Facebook, Twitter and YouTube have faced tough questions from frustrated MPs about why they are still failing to remove hate speech on their platforms.
Facebook was challenged on why copies of the video showing the New Zealand mosque shootings remained online.
Meanwhile, YouTube was described as a “cesspit” of neo-Nazi content.
All three said they were improving policies and technology, and increasing the number of people working to remove hate speech from their platforms.
But MPs seemed unimpressed, with several saying the firms were “failing” to deal with the issue, despite repeated assurances that their systems were improving.
“It seems to me that time and again you are simply not keeping up with the scale of the problem,” said chair Yvette Cooper.
Labour MP Stephen Doughty said he was “fed up” with the lack of progress on hate speech.
Executives from the three platforms were asked if they were actively sharing information about those posting terrorist propaganda with police.
All three said they did when there was “an imminent threat to life” but not otherwise.
Labour MP Ms Cooper opened the inquiry by asking why, according to reports in the New Zealand media, some copies of the video showing the mosque shootings in Christchurch still remained on Facebook, Facebook-owned Instagram and YouTube.
Facebook’s head of public policy, Neil Potts, told her: “This video was a new type that our machine learning system hadn’t seen before. It was a first person shooter with a GoPro on his head. If it was a third person video, we would have seen that before.
“This is unfortunately an adversarial space. Those sharing the video were deliberately splicing and cutting it and using filters to subvert automation. There is still progress to be made with machine learning.”
Ms Cooper also asked the executives whether the decision by the Sri Lankan government to block social media sites in the wake of the recent bombings in its country would happen “more often because governments have no confidence in your ability to sort things”.
Marco Pancini, director of public policy at YouTube, said: “We need to respect this decision. But voices from civil society are raising concerns about the ability to understand what is happening and to communicate if social media is blocked.”
Facebook reiterated that it had dedicated teams working in different languages around the world to deal with content moderation.
“We feel it is better to have an open internet because it is better to know if someone is safe,” said Mr Potts.
“But we share the concerns of the Sri Lankan government and we respect and understand that.”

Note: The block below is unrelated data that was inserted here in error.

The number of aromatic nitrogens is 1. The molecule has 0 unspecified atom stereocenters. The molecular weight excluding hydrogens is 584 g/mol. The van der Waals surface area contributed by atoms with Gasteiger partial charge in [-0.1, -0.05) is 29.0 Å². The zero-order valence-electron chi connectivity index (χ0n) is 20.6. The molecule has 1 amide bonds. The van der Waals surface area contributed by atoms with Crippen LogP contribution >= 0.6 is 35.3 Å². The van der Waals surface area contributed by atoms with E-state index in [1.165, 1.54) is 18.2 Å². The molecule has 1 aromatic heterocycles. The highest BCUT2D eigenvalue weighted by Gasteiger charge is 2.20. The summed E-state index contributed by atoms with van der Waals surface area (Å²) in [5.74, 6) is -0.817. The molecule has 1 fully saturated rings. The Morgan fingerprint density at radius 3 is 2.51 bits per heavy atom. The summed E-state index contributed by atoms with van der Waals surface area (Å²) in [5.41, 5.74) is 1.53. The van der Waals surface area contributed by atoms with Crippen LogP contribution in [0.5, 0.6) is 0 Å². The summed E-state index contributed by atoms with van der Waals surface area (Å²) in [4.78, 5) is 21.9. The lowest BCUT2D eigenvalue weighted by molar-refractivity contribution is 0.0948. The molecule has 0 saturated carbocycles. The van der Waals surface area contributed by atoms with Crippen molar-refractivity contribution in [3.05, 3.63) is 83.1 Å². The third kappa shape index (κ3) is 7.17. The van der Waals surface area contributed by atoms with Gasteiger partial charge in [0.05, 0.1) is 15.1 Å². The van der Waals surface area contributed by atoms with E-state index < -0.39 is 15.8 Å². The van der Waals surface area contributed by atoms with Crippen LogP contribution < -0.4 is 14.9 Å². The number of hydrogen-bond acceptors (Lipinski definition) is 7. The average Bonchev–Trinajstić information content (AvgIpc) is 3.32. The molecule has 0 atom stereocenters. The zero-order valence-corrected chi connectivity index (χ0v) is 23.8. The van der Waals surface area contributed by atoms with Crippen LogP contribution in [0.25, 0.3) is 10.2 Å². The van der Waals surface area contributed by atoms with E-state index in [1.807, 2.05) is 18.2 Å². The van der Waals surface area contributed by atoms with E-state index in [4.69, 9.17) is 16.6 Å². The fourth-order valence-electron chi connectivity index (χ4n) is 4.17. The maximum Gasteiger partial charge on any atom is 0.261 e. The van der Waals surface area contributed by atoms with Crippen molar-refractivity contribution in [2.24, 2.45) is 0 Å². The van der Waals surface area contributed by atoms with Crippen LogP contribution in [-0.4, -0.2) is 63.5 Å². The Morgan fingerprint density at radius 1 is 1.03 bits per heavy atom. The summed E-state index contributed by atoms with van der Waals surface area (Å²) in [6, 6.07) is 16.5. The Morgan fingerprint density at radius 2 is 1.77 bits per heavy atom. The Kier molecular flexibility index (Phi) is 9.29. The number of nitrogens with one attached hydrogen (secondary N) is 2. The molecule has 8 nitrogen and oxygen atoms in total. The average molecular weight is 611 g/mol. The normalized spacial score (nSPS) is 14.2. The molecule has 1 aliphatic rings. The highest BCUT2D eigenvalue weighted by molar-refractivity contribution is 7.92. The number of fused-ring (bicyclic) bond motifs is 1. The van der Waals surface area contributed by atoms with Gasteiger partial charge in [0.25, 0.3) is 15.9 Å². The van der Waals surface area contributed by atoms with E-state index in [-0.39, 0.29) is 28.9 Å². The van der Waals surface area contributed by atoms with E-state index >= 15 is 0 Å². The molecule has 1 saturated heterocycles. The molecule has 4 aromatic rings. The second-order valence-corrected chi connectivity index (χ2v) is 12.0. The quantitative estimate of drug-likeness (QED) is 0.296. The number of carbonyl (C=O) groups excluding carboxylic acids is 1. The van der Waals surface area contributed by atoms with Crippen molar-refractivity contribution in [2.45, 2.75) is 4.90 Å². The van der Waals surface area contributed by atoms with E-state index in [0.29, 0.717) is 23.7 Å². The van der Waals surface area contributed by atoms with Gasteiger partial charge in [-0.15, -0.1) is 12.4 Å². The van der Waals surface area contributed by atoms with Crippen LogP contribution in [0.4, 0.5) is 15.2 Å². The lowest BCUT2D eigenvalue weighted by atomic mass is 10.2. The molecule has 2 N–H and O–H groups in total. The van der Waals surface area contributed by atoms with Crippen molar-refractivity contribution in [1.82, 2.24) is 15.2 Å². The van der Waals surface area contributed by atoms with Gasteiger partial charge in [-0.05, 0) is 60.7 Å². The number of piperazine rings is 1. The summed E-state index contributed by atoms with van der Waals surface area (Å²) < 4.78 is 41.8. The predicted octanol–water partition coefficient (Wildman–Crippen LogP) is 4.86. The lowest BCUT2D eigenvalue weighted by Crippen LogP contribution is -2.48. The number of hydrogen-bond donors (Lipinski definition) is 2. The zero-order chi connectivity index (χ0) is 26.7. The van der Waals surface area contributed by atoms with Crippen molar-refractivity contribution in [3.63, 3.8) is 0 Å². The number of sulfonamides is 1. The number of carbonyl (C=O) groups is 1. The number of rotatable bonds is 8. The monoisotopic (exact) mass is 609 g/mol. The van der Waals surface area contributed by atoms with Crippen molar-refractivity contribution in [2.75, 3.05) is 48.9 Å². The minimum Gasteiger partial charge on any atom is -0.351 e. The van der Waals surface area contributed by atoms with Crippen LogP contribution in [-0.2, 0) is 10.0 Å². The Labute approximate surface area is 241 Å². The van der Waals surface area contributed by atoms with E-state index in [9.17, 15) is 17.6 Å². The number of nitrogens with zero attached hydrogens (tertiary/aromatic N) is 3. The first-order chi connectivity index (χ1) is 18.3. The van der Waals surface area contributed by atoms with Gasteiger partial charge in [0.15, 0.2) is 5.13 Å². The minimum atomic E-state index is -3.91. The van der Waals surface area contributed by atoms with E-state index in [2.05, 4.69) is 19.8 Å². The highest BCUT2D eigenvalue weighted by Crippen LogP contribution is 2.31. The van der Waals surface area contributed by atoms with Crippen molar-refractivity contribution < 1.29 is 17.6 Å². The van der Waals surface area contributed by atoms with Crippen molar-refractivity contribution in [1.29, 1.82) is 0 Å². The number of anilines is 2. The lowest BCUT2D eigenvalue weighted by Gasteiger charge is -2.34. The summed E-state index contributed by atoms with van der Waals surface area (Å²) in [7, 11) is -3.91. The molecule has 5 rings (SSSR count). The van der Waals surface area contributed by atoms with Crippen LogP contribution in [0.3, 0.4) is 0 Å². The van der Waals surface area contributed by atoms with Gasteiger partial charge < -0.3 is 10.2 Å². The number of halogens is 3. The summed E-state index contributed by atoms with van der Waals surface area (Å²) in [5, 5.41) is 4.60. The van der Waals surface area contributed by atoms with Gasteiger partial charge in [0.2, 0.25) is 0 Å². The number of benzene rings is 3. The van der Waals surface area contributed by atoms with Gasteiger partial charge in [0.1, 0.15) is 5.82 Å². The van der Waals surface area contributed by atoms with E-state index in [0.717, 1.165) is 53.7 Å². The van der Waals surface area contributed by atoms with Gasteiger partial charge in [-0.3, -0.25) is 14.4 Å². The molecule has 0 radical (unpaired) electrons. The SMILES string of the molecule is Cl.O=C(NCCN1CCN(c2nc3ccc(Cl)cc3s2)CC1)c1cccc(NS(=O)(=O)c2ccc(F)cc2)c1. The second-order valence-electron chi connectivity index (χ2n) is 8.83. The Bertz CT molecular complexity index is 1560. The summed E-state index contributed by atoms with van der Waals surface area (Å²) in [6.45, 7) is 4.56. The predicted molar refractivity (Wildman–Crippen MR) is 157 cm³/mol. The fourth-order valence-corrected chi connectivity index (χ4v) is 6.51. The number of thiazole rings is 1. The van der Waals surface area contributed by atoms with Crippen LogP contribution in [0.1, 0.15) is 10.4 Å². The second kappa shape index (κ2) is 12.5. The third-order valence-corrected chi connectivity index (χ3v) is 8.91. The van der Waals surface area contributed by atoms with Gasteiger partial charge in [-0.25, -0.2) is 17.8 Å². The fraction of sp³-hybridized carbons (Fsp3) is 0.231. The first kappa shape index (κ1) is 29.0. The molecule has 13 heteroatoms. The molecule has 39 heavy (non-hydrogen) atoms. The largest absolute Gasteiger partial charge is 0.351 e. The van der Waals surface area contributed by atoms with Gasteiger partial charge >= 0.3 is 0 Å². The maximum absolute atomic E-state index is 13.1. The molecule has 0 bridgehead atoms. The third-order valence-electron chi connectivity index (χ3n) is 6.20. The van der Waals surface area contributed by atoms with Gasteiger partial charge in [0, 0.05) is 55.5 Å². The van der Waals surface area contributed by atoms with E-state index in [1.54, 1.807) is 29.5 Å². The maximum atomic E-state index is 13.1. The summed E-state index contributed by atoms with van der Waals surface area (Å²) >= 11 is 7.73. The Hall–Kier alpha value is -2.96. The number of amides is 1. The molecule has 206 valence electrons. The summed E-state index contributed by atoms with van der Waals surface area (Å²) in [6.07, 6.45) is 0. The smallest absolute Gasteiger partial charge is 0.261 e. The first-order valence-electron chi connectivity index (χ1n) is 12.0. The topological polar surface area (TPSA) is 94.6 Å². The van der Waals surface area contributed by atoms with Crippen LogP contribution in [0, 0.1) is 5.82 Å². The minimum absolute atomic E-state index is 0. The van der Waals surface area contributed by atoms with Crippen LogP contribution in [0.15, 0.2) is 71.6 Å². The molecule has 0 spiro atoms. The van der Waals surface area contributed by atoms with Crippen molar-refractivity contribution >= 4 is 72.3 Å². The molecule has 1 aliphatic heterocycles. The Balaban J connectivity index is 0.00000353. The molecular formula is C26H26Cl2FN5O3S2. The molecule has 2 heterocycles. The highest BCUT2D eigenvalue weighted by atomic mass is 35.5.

‘Not doing your jobs’
Mr Doughty asked why so much neo-Nazi content was still so easily found on YouTube, Twitter and Facebook.
“I can find page after page using utterly offensive language. Clearly the systems aren’t working,” he said.
He accused all three firms of “not doing your jobs”.
MPs seemed to be extremely frustrated, with several saying that concerns had been raised about specific accounts repeatedly, and yet they still remained on all platforms.
“We have a number of ongoing assessments. We have no interest in having violent extremist groups on our platform but we can’t ban our way out of the problem,” said Twitter’s head of public policy, Katy Minshall.
“If you have a deep link to hate, we remove you,” said Mr Potts.
“Well you clearly don’t, Mr Potts,” replied Mr Doughty.
Describing YouTube as a “cesspit” of white supremacist material, Mr Doughty said: “Link after link after link. This is in full view.”
“We need to look into this content,” said Mr Pancini. “It is absolutely an important issue.”
He was asked whether YouTube’s algorithms promoted far-right content, even to users who did not want to see it.
“Recommended videos is a useful feature if you are looking for music but the challenge for speech is that it is a different dynamic. We are working to promote authoritative content and make sure controversial and offensive content has less visibility,” he said.
He was pressed on why the algorithms were not changed.
“It is a very good question but it is not so black and white. We need to find ways to improve quality of results of the algorithm,” Mr Pancini said.
Ms Cooper asked Mr Pancini why she personally was being recommended “increasingly extreme content” when she searched on YouTube.
“The logic is based on user behaviour,” he replied. “I’m aware of the challenges this raises when it comes to political speech. I’m not here to defend this type of content.”
She seemed particularly frustrated that she had asked the same questions to YouTube 18 months ago and yet she felt nothing had changed because she was still seeing the same content.